How To Repair
Cracks In Drywall
|Small cracks can be
repaired easily with a little time and effort.
Tools: Lightweight drywall compound, Sandpaper coarse (80
grit) and fine (150 grit), Utility knife, putty knife, wall
repair tape, scissors, brush, ladder, drop cloth.
Lay your drop cloth to protect floors and furnishings.
Check the width of your crack. A crack can only be repaired
if it is wide enough to accept joint compound. Run an old
credit card along the length of the crack. If the card
sticks, the crack must be widened.
Scrape the crack with a utility knife to remove any loose
debris. Brush out all the dust or the plaster will not
Measure the length of the crack, and cut your wall repair
tape a few inches larger on both ends. Apply the tape to the
crack, sticky side down, and smooth it out.
Using a putty knife, apply a generous amount of the joint
compound over the tape, feathering the compound out as you
go. This first coat does not have to be perfect; you will be
sanding out any imperfections after it dries. The first coat
must dry at least 8 hours. After it has dried completely,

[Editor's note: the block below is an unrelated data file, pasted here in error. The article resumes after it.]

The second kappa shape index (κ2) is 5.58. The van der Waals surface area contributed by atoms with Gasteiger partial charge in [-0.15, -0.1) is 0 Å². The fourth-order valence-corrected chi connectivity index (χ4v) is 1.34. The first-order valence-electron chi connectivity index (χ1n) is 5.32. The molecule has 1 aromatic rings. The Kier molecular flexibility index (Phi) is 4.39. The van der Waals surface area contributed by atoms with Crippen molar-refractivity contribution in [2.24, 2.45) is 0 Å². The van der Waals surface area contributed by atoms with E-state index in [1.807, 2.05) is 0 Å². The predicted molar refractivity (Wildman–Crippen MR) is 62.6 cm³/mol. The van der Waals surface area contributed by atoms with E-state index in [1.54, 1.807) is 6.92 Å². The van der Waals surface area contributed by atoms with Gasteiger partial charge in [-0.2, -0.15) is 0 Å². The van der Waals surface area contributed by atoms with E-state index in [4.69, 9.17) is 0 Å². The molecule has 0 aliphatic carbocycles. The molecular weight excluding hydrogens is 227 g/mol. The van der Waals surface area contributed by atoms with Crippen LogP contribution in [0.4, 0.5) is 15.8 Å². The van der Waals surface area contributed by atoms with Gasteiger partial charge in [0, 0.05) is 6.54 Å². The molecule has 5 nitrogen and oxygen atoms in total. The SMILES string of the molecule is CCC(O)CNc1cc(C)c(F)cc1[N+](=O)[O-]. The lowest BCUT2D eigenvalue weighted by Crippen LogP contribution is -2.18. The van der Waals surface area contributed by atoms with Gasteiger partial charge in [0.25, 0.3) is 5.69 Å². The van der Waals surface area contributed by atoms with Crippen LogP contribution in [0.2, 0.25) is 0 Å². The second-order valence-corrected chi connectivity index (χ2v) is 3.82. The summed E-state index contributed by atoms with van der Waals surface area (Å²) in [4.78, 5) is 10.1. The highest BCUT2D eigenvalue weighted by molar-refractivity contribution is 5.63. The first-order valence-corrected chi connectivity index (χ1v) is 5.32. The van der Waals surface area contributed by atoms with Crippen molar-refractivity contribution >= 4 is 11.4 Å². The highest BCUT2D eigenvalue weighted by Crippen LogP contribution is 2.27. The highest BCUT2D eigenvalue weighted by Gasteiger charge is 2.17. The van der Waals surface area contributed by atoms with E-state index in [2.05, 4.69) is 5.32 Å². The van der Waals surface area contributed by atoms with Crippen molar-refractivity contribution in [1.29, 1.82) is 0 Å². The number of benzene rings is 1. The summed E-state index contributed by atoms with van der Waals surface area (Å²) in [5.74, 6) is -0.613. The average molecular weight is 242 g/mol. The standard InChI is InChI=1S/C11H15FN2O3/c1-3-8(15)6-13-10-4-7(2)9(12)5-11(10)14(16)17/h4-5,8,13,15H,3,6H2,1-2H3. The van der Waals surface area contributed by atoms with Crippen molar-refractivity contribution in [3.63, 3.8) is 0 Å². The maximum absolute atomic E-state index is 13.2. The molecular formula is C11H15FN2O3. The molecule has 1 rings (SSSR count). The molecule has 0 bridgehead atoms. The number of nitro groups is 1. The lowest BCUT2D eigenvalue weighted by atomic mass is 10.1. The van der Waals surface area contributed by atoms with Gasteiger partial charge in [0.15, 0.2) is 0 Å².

use the coarse grit sandpaper to smooth out any large bumps.
I have also used a wet washcloth to smooth it out, but it
must be allowed to dry completely again before you re-mud.
Apply the second coat of compound, this time being a little
more careful with the application and feathering. Allow to
dry completely, and use the fine grit sandpaper to sand out
Apply a third coat of compound, allow to dry, and sand with
fine grit sandpaper. Three coats usually does it, but you
may have to apply a fourth coat if you still have
imperfections. If your wall has a texture to it, you can
apply texture using the joint compound (watered down a bit)
with a roller. An orange peel texture will need a regular
paint roller, while a coarser grade texture may require a
coarser roller. Experiment on cardboard until you get the
texture you desire. You may sand the texture lightly if
Prime this area before you paint it, using a water base
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